Tips For The Racing Pilot
About the author
Tony Timmermans has been gliding since 1949. He has represented New
Zealand at the World Championship level, and is a member of the Auckland
Gliding Club. This has been taken from the web site http://www.gliding.co.nz
This is a compilation of things Tony has learned over the years and
passes on to students of cross country soaring.
- Before crossing the startline
try and assess the average thermal strength and from that calculate
the time it will take you to finish the task. From the weather forecast
you know approximately what time the thermals start dying out, and
by deducting your flight time from that, you find your starting time.
If possible let up to 2/3 of the other gliders go ahead and mark thermals
for you. the key to fast cruising is the average strength of thermals
used. thermals that are weaker than the average must be rejected unless
you are low and in danger of landing.
On long glides a deviation of 10 deg. is negligible on cross country
speed, and only deviate more than 20 deg. if climb rate on course
does not exceed 200 ft/min., in which case a deviation of 45 deg.
demands a rate of climb of more than 500 ft/min.
To obtain the highest possible cross-country speed it is imperative
to cover the distance with the maximum amount of straight glides.
Interruptions of the straight glide result in a momentary reduction
to zero of the cross-country speed, but also an added loss of potential
energy due to a higher rate of sink while circling.
The lower you can enter a strong thermal the longer you can take advantage
of it and the faster will be your cross-country speed.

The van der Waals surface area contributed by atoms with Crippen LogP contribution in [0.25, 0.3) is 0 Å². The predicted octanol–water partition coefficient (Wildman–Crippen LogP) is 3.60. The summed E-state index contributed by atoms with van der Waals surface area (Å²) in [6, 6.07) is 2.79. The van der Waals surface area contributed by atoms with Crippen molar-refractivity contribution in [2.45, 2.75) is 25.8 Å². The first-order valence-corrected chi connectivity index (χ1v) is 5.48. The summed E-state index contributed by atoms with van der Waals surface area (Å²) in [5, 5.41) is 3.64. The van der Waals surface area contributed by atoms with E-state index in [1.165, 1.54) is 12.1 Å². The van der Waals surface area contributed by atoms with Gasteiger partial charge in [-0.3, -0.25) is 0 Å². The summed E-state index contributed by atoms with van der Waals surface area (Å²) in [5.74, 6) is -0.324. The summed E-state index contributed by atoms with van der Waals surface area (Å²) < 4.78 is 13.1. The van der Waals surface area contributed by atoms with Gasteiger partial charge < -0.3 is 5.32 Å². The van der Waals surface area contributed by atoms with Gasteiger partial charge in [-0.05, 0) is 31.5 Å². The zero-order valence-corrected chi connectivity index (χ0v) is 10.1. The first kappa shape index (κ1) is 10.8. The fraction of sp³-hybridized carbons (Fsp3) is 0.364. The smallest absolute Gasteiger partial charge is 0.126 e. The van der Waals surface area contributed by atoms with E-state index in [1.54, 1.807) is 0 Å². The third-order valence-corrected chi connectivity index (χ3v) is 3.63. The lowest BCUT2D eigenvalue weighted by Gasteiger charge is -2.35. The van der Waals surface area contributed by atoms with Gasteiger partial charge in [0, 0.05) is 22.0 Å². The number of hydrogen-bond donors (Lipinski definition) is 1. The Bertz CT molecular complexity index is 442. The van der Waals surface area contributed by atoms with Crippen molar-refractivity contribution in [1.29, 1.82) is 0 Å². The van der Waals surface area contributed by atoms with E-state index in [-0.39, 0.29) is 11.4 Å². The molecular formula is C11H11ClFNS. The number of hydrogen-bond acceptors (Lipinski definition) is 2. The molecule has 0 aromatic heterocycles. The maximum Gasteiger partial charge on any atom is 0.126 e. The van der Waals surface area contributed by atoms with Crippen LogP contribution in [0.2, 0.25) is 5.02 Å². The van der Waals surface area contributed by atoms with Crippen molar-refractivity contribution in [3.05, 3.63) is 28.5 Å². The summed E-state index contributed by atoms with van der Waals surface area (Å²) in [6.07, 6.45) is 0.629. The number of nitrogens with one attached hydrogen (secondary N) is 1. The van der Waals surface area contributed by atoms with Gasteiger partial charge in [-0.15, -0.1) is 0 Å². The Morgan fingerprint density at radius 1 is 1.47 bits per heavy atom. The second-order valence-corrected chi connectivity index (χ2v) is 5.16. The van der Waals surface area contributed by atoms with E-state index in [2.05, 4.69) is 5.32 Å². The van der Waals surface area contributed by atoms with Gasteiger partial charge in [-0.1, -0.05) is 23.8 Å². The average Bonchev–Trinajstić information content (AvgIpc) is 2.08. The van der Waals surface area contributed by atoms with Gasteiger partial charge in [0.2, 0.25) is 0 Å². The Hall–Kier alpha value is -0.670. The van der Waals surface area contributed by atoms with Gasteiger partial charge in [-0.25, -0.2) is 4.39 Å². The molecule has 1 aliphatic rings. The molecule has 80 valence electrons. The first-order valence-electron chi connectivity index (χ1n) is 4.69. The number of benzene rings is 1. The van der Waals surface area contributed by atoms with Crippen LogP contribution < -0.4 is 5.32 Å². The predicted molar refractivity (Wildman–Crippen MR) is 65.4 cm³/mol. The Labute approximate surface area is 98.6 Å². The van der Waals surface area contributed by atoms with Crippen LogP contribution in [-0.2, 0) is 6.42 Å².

When you have just entered a thermal and are still low, search out
the sky ahead and decide where to go next, as when you are low you
can see the clouds ahead much better.
If you are high for long periods, as in street flying, the only way
to assess what lies ahead is by looking at the shadows of clouds on
In general you will find a thermal which is marked by cloud on the
upwind side of the cloud if wind strength increases with height, and
on the downwind side if wind strength decreases with height.
Also note that on some days the strongest thermals will come off the
highest hills, out of open mines, from swamps, townships, sheltered
valleys and sunny slopes.
On very cloudy days follow the sunny patches.
If your turnpoint is downwind then make sure you are high on going
around. If upwind turn at the lowest safe altitude that will put you
in an average thermal on the next leg.
The last climb before final glide use your final glide calculator,
taking into account thermal strength, wind strength and direction,
distance to go, and the weather on track.
Dolphin soaring - ease off only if less than 450 m, pull up only if
more than 450 m. c ~
The fastest pilot is one who is prepared to take well calculated operational
risks in prolonging glides and sacrificing lift, coupled with good
navigation and reading of weather conditions ahead.
Back to the home